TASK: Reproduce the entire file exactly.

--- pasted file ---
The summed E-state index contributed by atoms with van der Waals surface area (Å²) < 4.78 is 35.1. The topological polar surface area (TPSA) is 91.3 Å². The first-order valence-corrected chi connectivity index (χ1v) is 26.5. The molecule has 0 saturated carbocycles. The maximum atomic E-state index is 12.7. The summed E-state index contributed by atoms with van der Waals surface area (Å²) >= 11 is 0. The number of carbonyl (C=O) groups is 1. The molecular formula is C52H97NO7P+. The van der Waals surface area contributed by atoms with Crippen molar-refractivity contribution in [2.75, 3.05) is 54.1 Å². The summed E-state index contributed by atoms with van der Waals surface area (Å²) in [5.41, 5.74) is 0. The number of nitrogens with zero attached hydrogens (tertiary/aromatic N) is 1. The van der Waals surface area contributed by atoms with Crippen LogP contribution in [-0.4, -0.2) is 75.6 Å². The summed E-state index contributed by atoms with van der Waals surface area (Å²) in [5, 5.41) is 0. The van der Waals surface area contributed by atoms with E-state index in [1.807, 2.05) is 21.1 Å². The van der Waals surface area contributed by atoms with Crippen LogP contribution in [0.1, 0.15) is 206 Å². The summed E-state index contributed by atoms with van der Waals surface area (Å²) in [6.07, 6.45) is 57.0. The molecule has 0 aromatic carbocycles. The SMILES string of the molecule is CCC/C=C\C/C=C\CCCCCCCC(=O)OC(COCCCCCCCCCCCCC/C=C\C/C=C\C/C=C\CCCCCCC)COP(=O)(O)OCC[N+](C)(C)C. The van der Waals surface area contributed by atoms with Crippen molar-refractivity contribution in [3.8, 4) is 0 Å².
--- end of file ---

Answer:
The summed E-state index contributed by atoms with van der Waals surface area (Å²) < 4.78 is 35.1. The topological polar surface area (TPSA) is 91.3 Å². The first-order valence-corrected chi connectivity index (χ1v) is 26.5. The molecule has 0 saturated carbocycles. The maximum atomic E-state index is 12.7. The summed E-state index contributed by atoms with van der Waals surface area (Å²) >= 11 is 0. The number of carbonyl (C=O) groups is 1. The molecular formula is C52H97NO7P+. The van der Waals surface area contributed by atoms with Crippen molar-refractivity contribution in [2.75, 3.05) is 54.1 Å². The summed E-state index contributed by atoms with van der Waals surface area (Å²) in [5.41, 5.74) is 0. The number of nitrogens with zero attached hydrogens (tertiary/aromatic N) is 1. The van der Waals surface area contributed by atoms with Crippen LogP contribution in [-0.4, -0.2) is 75.6 Å². The summed E-state index contributed by atoms with van der Waals surface area (Å²) in [5, 5.41) is 0. The van der Waals surface area contributed by atoms with E-state index in [1.807, 2.05) is 21.1 Å². The van der Waals surface area contributed by atoms with Crippen LogP contribution in [0.1, 0.15) is 206 Å². The summed E-state index contributed by atoms with van der Waals surface area (Å²) in [6.07, 6.45) is 57.0. The molecule has 0 aromatic carbocycles. The SMILES string of the molecule is CCC/C=C\C/C=C\CCCCCCCC(=O)OC(COCCCCCCCCCCCCC/C=C\C/C=C\C/C=C\CCCCCCC)COP(=O)(O)OCC[N+](C)(C)C. The van der Waals surface area contributed by atoms with Crippen molar-refractivity contribution in [3.8, 4) is 0 Å².